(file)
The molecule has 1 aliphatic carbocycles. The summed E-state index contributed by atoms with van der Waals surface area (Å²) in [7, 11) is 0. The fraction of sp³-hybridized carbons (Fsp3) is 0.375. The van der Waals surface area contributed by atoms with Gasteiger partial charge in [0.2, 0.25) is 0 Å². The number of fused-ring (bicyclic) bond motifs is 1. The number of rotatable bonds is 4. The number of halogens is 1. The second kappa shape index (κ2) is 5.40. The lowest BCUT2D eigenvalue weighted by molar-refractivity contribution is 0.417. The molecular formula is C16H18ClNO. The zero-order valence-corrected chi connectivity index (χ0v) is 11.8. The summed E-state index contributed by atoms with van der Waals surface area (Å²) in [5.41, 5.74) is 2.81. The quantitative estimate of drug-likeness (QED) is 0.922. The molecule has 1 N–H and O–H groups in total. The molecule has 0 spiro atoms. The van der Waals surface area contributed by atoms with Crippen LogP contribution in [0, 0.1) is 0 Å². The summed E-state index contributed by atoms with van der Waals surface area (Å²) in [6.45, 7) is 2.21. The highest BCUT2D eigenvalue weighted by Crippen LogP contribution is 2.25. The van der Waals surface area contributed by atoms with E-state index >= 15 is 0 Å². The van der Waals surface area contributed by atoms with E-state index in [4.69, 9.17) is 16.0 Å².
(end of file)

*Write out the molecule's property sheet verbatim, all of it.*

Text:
The molecule has 1 aliphatic carbocycles. The summed E-state index contributed by atoms with van der Waals surface area (Å²) in [7, 11) is 0. The fraction of sp³-hybridized carbons (Fsp3) is 0.375. The van der Waals surface area contributed by atoms with Gasteiger partial charge in [0.2, 0.25) is 0 Å². The number of fused-ring (bicyclic) bond motifs is 1. The number of rotatable bonds is 4. The number of halogens is 1. The second kappa shape index (κ2) is 5.40. The lowest BCUT2D eigenvalue weighted by molar-refractivity contribution is 0.417. The molecular formula is C16H18ClNO. The zero-order valence-corrected chi connectivity index (χ0v) is 11.8. The summed E-state index contributed by atoms with van der Waals surface area (Å²) in [5.41, 5.74) is 2.81. The quantitative estimate of drug-likeness (QED) is 0.922. The molecule has 1 N–H and O–H groups in total. The molecule has 0 spiro atoms. The van der Waals surface area contributed by atoms with Crippen LogP contribution in [0, 0.1) is 0 Å². The summed E-state index contributed by atoms with van der Waals surface area (Å²) in [6.45, 7) is 2.21. The highest BCUT2D eigenvalue weighted by Crippen LogP contribution is 2.25. The van der Waals surface area contributed by atoms with E-state index >= 15 is 0 Å². The van der Waals surface area contributed by atoms with E-state index in [4.69, 9.17) is 16.0 Å².